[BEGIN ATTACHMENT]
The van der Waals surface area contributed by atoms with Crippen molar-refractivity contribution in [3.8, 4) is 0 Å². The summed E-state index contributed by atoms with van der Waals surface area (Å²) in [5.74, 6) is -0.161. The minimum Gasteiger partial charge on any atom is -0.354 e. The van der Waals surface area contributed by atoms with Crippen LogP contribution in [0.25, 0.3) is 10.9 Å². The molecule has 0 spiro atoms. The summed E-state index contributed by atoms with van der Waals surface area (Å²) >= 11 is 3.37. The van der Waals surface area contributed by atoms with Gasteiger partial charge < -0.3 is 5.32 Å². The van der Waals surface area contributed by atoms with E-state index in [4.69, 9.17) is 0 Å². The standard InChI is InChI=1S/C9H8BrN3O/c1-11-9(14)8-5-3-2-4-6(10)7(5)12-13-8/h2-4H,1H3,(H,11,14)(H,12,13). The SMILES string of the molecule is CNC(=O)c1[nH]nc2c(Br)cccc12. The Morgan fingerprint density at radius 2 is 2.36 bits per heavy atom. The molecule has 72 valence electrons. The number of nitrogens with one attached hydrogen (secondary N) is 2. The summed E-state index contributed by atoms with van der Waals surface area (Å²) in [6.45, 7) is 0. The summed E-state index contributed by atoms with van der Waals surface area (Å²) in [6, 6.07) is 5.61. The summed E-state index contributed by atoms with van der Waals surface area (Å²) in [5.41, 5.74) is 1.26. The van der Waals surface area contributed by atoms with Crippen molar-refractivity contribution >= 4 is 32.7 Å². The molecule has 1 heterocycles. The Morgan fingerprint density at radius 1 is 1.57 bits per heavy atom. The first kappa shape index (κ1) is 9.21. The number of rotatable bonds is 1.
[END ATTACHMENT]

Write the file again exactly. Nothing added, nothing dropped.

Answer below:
The van der Waals surface area contributed by atoms with Crippen molar-refractivity contribution in [3.8, 4) is 0 Å². The summed E-state index contributed by atoms with van der Waals surface area (Å²) in [5.74, 6) is -0.161. The minimum Gasteiger partial charge on any atom is -0.354 e. The van der Waals surface area contributed by atoms with Crippen LogP contribution in [0.25, 0.3) is 10.9 Å². The molecule has 0 spiro atoms. The summed E-state index contributed by atoms with van der Waals surface area (Å²) >= 11 is 3.37. The van der Waals surface area contributed by atoms with Gasteiger partial charge < -0.3 is 5.32 Å². The van der Waals surface area contributed by atoms with E-state index in [4.69, 9.17) is 0 Å². The standard InChI is InChI=1S/C9H8BrN3O/c1-11-9(14)8-5-3-2-4-6(10)7(5)12-13-8/h2-4H,1H3,(H,11,14)(H,12,13). The SMILES string of the molecule is CNC(=O)c1[nH]nc2c(Br)cccc12. The Morgan fingerprint density at radius 2 is 2.36 bits per heavy atom. The molecule has 72 valence electrons. The number of nitrogens with one attached hydrogen (secondary N) is 2. The summed E-state index contributed by atoms with van der Waals surface area (Å²) in [6.45, 7) is 0. The summed E-state index contributed by atoms with van der Waals surface area (Å²) in [6, 6.07) is 5.61. The summed E-state index contributed by atoms with van der Waals surface area (Å²) in [5.41, 5.74) is 1.26. The van der Waals surface area contributed by atoms with Crippen molar-refractivity contribution >= 4 is 32.7 Å². The molecule has 1 heterocycles. The Morgan fingerprint density at radius 1 is 1.57 bits per heavy atom. The first kappa shape index (κ1) is 9.21. The number of rotatable bonds is 1.